With a service territory made up of one small Alaska community of 2,700 residents, Cordova Electric Cooperative is focused on building strong member engagement with face-to-face conversations.
“Our customers are literally our parents, neighbors and friends, so we want to give them the best service possible,” said Clay Koplin, CEO of the Cordova-based co-op.
Koplin, who has served on the
city council and completed two terms as mayor, joined the co-op nearly 25 years ago as operations manager and moved into the top staff position in 2007. With just two small grocery stores and one service station in town, most of the co-op’s accountholders not only recognize him, but he knows many of them by name.
Every member of the co-op’s staff is encouraged to listen and share what they hear with the co-op’s leadership. The resulting goodwill has helped to boost member engagement scores, receptive responses when reliability challenges occur, and widespread support for major projects, even when they can potentially impact rates.
When historic storms and flooding washed away much of the infrastructure at its Humpback Creek generation dam in 2006, the co-op rallied community support to build a modern and storm-hardened replacement. They eventually added battery storage to improve peak capacity and reduce dependence on expensive diesel generation.
“I made people understand that this was a 100-year project. We weren’t just building the project to meet our current needs,” said Koplin. “This was for our grandkids and great-grandkids.”
Koplin also sought municipal and member support to replace 40-year-old overhead lines with new underground wiring and upgrade street lighting in the town’s commercial district to energy-efficient LEDs. Those projects not only improved reliability but also helped attract and retain major commercial accounts, including seafood processing plants.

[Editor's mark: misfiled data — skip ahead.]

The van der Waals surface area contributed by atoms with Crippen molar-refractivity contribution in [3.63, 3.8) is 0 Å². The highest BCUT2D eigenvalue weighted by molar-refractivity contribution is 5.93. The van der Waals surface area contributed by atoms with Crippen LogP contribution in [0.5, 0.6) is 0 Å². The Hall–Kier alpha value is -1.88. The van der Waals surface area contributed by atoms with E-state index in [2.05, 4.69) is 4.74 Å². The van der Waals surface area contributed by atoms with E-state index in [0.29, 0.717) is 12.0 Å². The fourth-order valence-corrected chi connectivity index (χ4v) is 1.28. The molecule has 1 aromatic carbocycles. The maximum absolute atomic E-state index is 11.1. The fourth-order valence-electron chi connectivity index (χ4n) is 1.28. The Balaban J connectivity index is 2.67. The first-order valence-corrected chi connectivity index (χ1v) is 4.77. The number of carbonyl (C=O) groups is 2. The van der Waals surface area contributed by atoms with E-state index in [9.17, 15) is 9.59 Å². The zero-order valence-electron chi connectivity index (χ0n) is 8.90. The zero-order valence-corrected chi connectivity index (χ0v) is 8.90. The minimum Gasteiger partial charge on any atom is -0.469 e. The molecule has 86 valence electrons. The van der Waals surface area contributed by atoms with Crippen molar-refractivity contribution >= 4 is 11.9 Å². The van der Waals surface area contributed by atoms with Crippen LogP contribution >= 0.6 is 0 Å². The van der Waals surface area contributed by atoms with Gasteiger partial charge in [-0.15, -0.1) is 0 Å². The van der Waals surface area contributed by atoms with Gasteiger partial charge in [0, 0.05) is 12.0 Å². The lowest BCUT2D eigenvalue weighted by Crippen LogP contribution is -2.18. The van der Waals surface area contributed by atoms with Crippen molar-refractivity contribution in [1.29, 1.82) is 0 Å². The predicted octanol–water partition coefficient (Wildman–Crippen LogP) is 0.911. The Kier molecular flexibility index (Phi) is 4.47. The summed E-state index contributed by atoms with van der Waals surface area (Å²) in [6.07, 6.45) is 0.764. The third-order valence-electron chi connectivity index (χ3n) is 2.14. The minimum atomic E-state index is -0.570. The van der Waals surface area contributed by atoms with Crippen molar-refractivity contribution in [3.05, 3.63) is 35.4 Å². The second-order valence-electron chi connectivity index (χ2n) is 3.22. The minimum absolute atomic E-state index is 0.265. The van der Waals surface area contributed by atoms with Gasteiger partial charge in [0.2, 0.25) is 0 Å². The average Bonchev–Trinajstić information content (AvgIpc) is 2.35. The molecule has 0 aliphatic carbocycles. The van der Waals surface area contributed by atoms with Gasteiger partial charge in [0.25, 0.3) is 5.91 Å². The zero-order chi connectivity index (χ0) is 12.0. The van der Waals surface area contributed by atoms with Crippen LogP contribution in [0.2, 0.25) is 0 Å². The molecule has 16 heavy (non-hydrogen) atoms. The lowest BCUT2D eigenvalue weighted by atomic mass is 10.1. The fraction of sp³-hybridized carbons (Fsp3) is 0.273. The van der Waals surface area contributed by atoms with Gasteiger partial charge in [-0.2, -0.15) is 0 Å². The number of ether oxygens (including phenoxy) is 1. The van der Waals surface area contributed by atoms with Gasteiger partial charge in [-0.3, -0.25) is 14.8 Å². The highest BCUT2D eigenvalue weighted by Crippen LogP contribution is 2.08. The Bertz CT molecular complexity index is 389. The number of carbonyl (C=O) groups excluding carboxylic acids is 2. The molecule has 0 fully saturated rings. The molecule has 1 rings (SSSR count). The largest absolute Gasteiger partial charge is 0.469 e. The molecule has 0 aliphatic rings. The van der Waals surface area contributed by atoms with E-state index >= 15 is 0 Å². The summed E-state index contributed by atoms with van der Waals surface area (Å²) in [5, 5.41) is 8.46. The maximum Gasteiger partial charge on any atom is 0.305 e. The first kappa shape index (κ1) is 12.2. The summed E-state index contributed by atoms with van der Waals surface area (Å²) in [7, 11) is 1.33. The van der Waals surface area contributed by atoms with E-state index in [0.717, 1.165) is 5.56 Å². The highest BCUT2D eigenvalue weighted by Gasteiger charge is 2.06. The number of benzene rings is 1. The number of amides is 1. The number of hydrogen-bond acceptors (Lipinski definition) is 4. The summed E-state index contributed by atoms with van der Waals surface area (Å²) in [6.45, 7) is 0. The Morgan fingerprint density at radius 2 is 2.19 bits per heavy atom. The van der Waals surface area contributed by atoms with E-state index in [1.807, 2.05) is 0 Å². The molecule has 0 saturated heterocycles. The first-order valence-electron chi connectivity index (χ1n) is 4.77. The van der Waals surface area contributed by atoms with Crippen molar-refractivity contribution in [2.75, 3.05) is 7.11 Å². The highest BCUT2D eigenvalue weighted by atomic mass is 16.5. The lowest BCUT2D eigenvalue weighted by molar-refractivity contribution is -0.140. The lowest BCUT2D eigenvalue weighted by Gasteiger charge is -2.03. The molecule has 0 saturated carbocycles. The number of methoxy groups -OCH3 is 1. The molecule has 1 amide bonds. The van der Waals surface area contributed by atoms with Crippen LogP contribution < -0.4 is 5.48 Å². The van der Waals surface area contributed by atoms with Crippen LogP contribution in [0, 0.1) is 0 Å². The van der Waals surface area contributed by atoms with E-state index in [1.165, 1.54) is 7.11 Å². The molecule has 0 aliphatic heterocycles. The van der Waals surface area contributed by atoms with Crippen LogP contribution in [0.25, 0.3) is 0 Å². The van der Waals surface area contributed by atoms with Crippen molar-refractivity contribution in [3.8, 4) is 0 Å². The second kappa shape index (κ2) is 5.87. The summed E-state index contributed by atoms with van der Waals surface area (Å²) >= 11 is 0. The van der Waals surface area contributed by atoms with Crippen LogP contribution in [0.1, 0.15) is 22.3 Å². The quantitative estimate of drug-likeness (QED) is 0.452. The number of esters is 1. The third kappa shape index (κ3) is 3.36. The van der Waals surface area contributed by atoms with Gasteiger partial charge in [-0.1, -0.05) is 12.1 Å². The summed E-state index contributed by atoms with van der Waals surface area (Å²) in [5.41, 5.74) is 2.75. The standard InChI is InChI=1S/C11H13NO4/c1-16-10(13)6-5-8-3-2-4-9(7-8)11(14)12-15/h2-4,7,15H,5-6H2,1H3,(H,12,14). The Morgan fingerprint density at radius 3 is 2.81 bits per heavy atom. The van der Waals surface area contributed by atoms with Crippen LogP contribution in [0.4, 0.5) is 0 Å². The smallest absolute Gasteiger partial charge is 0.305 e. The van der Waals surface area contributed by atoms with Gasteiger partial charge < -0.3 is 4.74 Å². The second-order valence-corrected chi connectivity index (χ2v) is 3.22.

When Koplin and his staff began planning the co-op’s 2023 annual meeting, staffers talked up personal invitations to help boost turnout. Nearly 20% of the voting membership braved snow and temperatures in the teens to attend the March 20 event, which featured fresh sushi as one of the refreshments.
The co-op’s leaders cite strong customer service scores and survey results as validation of their face-to-face communications strategy, often reinforced with letters, emails and social media posts from members.
“Our community’s small size is one of our most important assets,” said Leif Stavig, Cordova EC’s executive assistant and human resources coordinator. “I have a lot of casual conversations where members provide feedback. These can happen at the barber shop, in line at the post office and anywhere in town.”
“People want to be heard,” said Koplin. “I can’t recall a single time in my career when anyone got angry or dissatisfied when I shut my mouth and listened.”
And the co-op’s support and involvement go beyond providing electricity; employees are also encouraged to volunteer in the community.
“One of my member services reps is the high school volleyball coach, and the other is involved in the local quilting guild,” said Emma Merritt, the co-op’s manager of information and finance. “I run a personal development scholarship program for high school girls.”
Merritt is a third-generation resident who only left the community for college and returned immediately after graduation. “A community with strong programs and social fabric makes it a better place to live and work,” she said.
But operating a small, modern co-op in a remote community is still challenging—getting to Cordova requires an hourlong airplane flight or six-hour ferry trip from Anchorage. Prospective staffers need to fit into the co-op’s culture.
“We sell the sense of community, our safe location and the exciting projects we take on to help meet our members’ current and future needs,” said Koplin. “We work well together, and we insist that anyone new to the team share these values. We’ll leave open positions vacant rather than hire the wrong person that’s not a good fit for the co-op or our community.”